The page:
One last Irish post. In previous years, my Cultural Anthropology class was covering the topic of religion around St. Patrick's day. There is a traditional prayer attributed to St. Patrick (called St. Patrick's breastplate, or the Lorica, or the deer prayer) that is a wonderful example of syncretism. The prayer is in the form of a traditional druidic incantation for protection, but with overt Christian symbolism. The modern versions are translations, obviously, but they include clear references to pagan magic, and the invocation (literally) of God as a protector: "I bind unto myself today, the strong name of the Trinity, by invocation of the same, the Three in One, the One in Three."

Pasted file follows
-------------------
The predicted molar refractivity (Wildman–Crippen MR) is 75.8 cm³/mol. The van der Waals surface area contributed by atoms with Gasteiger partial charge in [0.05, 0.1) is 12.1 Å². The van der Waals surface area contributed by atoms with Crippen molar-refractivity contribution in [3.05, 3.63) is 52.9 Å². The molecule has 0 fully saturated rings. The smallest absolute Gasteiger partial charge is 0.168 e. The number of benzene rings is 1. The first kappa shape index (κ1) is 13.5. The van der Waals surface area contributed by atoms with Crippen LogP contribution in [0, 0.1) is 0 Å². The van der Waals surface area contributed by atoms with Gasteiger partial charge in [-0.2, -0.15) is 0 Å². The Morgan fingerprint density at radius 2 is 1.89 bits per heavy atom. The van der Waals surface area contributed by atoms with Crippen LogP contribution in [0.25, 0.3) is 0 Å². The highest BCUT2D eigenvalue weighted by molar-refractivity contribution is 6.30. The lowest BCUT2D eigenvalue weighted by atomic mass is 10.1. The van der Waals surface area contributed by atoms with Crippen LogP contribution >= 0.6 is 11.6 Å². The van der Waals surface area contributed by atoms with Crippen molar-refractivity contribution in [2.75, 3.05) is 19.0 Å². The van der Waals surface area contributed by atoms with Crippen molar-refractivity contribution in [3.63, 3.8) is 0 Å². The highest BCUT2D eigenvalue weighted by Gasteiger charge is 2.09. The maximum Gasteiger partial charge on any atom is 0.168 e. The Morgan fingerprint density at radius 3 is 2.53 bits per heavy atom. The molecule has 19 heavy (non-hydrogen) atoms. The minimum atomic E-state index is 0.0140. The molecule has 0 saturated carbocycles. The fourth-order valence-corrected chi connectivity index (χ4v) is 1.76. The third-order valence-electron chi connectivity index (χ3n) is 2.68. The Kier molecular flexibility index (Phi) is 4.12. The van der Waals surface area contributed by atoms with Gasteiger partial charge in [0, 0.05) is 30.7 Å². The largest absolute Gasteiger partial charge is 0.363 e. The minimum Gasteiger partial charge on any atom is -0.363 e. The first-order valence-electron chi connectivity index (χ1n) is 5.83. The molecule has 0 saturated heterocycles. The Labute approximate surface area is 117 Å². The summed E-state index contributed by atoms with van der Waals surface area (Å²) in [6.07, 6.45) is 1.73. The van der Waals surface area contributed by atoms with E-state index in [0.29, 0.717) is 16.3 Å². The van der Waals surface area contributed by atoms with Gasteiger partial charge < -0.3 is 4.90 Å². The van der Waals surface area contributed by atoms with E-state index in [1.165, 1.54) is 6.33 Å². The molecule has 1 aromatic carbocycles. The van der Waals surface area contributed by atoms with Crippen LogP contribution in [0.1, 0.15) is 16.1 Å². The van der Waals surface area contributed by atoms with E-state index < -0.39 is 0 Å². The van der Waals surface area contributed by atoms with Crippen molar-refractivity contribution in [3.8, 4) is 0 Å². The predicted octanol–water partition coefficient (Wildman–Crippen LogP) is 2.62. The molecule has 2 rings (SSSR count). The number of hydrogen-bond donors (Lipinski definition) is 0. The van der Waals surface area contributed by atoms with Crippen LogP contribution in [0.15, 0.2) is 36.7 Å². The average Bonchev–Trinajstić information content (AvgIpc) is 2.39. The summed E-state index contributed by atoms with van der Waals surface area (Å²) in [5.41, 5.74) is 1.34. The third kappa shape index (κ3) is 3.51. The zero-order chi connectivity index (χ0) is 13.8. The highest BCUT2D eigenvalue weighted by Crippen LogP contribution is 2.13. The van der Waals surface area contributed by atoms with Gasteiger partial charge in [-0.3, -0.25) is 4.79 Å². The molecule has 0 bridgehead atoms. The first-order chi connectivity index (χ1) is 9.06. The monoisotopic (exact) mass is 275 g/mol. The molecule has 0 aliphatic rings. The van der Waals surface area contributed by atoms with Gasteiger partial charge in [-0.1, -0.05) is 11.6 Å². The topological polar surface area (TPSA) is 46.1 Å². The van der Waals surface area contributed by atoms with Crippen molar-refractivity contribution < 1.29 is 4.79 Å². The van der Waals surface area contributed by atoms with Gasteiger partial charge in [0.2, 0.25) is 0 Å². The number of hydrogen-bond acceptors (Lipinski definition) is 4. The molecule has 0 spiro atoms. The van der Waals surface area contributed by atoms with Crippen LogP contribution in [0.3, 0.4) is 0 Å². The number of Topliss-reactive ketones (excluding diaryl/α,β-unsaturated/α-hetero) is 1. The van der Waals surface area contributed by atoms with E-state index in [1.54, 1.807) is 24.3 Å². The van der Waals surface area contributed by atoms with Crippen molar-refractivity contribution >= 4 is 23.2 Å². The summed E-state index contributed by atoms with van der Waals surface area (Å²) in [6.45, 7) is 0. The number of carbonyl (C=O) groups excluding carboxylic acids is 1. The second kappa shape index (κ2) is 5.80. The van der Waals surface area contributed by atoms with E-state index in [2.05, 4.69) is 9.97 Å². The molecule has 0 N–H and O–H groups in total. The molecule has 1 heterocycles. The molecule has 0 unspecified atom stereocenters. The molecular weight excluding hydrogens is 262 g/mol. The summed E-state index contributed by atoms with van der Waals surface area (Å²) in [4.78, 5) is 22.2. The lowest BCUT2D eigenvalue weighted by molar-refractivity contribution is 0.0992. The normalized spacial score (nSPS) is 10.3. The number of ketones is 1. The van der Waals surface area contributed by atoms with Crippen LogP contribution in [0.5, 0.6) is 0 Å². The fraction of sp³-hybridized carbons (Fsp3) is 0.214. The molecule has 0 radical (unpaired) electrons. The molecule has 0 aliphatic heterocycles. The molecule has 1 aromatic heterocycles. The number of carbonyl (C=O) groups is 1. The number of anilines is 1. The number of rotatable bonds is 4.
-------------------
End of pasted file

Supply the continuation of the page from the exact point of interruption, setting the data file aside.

In fact, the legend of the prayer is that St. Patrick used it to turn himself and his companions into deer, so they would not be killed by the druids who were seeking them out. Honestly, men who become deer through invocation of the power of the moon, stars, sun, ocean, and rocks? How much more pagan can you get? Except it's not.
I like to use this example of syncretism, because textbook examples often portray this process as something "primitive". Students get the idea that somehow only very ignorant or religiously backward people engage in syncretism. (Yes, I know, the very idea is non-anthropological, but not all students recognize that.) This example from the early church resonates more with students, and makes it clear that this is a wide-spread phenomenon.
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